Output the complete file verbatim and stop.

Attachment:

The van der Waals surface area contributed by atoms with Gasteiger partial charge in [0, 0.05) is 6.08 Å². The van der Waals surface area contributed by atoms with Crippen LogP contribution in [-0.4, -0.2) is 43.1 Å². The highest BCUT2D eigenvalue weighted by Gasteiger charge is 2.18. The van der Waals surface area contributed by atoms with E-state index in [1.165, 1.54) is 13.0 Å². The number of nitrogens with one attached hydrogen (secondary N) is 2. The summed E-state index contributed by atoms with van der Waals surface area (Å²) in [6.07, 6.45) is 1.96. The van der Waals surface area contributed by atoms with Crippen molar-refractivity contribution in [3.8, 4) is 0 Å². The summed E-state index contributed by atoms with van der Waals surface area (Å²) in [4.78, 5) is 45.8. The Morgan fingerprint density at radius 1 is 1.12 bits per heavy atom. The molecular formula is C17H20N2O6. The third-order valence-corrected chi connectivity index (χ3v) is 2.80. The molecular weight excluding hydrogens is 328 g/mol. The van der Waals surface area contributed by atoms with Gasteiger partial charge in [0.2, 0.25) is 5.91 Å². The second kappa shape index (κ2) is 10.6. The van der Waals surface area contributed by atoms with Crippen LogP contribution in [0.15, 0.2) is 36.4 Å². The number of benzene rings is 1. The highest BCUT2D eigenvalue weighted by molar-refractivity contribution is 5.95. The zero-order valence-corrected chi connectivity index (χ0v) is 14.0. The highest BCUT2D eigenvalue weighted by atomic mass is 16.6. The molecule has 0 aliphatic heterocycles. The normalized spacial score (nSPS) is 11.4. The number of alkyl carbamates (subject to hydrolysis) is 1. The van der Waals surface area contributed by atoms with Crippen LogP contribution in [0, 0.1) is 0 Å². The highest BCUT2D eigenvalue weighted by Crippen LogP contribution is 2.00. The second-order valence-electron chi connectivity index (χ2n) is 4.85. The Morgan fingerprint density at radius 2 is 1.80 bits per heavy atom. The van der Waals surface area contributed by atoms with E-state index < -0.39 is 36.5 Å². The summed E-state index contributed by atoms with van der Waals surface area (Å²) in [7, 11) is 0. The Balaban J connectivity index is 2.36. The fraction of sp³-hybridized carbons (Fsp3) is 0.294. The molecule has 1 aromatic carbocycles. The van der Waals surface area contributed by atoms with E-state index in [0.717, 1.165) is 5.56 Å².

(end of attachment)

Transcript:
The van der Waals surface area contributed by atoms with Gasteiger partial charge in [0, 0.05) is 6.08 Å². The van der Waals surface area contributed by atoms with Crippen LogP contribution in [-0.4, -0.2) is 43.1 Å². The highest BCUT2D eigenvalue weighted by Gasteiger charge is 2.18. The van der Waals surface area contributed by atoms with E-state index in [1.165, 1.54) is 13.0 Å². The number of nitrogens with one attached hydrogen (secondary N) is 2. The summed E-state index contributed by atoms with van der Waals surface area (Å²) in [6.07, 6.45) is 1.96. The van der Waals surface area contributed by atoms with Crippen molar-refractivity contribution in [3.8, 4) is 0 Å². The summed E-state index contributed by atoms with van der Waals surface area (Å²) in [4.78, 5) is 45.8. The Morgan fingerprint density at radius 1 is 1.12 bits per heavy atom. The molecular formula is C17H20N2O6. The third-order valence-corrected chi connectivity index (χ3v) is 2.80. The molecular weight excluding hydrogens is 328 g/mol. The van der Waals surface area contributed by atoms with Gasteiger partial charge in [0.2, 0.25) is 5.91 Å². The second kappa shape index (κ2) is 10.6. The van der Waals surface area contributed by atoms with Crippen LogP contribution in [0.15, 0.2) is 36.4 Å². The number of benzene rings is 1. The highest BCUT2D eigenvalue weighted by molar-refractivity contribution is 5.95. The zero-order valence-corrected chi connectivity index (χ0v) is 14.0. The highest BCUT2D eigenvalue weighted by atomic mass is 16.6. The molecule has 0 aliphatic heterocycles. The normalized spacial score (nSPS) is 11.4. The number of alkyl carbamates (subject to hydrolysis) is 1. The van der Waals surface area contributed by atoms with Crippen LogP contribution in [0, 0.1) is 0 Å². The highest BCUT2D eigenvalue weighted by Crippen LogP contribution is 2.00. The second-order valence-electron chi connectivity index (χ2n) is 4.85. The Morgan fingerprint density at radius 2 is 1.80 bits per heavy atom. The van der Waals surface area contributed by atoms with E-state index < -0.39 is 36.5 Å². The summed E-state index contributed by atoms with van der Waals surface area (Å²) in [7, 11) is 0. The Balaban J connectivity index is 2.36. The fraction of sp³-hybridized carbons (Fsp3) is 0.294. The molecule has 1 aromatic carbocycles. The van der Waals surface area contributed by atoms with E-state index in [0.717, 1.165) is 5.56 Å².